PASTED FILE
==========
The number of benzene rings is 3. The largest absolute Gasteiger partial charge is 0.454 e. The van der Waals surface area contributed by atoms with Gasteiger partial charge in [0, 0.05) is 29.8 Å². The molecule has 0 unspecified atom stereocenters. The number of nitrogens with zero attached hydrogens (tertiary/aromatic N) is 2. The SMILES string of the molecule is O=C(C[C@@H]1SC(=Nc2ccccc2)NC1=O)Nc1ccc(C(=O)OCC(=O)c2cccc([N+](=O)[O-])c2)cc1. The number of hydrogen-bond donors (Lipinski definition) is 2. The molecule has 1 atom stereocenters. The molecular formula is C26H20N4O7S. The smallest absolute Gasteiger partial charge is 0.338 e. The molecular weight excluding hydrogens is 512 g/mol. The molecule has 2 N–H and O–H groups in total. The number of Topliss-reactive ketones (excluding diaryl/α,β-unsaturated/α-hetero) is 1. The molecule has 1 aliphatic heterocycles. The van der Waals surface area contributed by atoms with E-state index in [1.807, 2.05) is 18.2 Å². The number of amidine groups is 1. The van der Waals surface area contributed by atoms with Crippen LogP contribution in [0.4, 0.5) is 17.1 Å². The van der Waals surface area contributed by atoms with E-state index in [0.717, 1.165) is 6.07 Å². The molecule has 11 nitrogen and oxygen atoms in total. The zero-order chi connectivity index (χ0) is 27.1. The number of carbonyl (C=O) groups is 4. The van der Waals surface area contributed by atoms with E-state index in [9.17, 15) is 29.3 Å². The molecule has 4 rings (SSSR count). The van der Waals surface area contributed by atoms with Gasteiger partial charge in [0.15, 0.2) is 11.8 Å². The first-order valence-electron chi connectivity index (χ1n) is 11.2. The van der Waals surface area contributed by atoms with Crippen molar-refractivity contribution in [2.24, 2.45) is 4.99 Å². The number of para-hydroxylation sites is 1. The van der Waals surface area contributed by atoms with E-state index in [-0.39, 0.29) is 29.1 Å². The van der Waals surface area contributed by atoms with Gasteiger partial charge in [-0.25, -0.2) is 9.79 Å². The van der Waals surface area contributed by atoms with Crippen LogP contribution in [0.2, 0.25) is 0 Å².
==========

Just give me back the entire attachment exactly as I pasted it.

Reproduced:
The number of benzene rings is 3. The largest absolute Gasteiger partial charge is 0.454 e. The van der Waals surface area contributed by atoms with Gasteiger partial charge in [0, 0.05) is 29.8 Å². The molecule has 0 unspecified atom stereocenters. The number of nitrogens with zero attached hydrogens (tertiary/aromatic N) is 2. The SMILES string of the molecule is O=C(C[C@@H]1SC(=Nc2ccccc2)NC1=O)Nc1ccc(C(=O)OCC(=O)c2cccc([N+](=O)[O-])c2)cc1. The number of hydrogen-bond donors (Lipinski definition) is 2. The molecule has 1 atom stereocenters. The molecular formula is C26H20N4O7S. The smallest absolute Gasteiger partial charge is 0.338 e. The molecular weight excluding hydrogens is 512 g/mol. The molecule has 2 N–H and O–H groups in total. The number of Topliss-reactive ketones (excluding diaryl/α,β-unsaturated/α-hetero) is 1. The molecule has 1 aliphatic heterocycles. The van der Waals surface area contributed by atoms with E-state index in [1.807, 2.05) is 18.2 Å². The number of amidine groups is 1. The van der Waals surface area contributed by atoms with Crippen LogP contribution in [0.4, 0.5) is 17.1 Å². The van der Waals surface area contributed by atoms with E-state index in [0.717, 1.165) is 6.07 Å². The molecule has 11 nitrogen and oxygen atoms in total. The zero-order chi connectivity index (χ0) is 27.1. The number of carbonyl (C=O) groups is 4. The van der Waals surface area contributed by atoms with E-state index in [9.17, 15) is 29.3 Å². The molecule has 4 rings (SSSR count). The van der Waals surface area contributed by atoms with Gasteiger partial charge in [0.15, 0.2) is 11.8 Å². The first-order valence-electron chi connectivity index (χ1n) is 11.2. The van der Waals surface area contributed by atoms with Crippen molar-refractivity contribution in [2.24, 2.45) is 4.99 Å². The number of para-hydroxylation sites is 1. The van der Waals surface area contributed by atoms with E-state index in [-0.39, 0.29) is 29.1 Å². The van der Waals surface area contributed by atoms with Gasteiger partial charge in [-0.25, -0.2) is 9.79 Å². The van der Waals surface area contributed by atoms with Crippen LogP contribution in [0.2, 0.25) is 0 Å².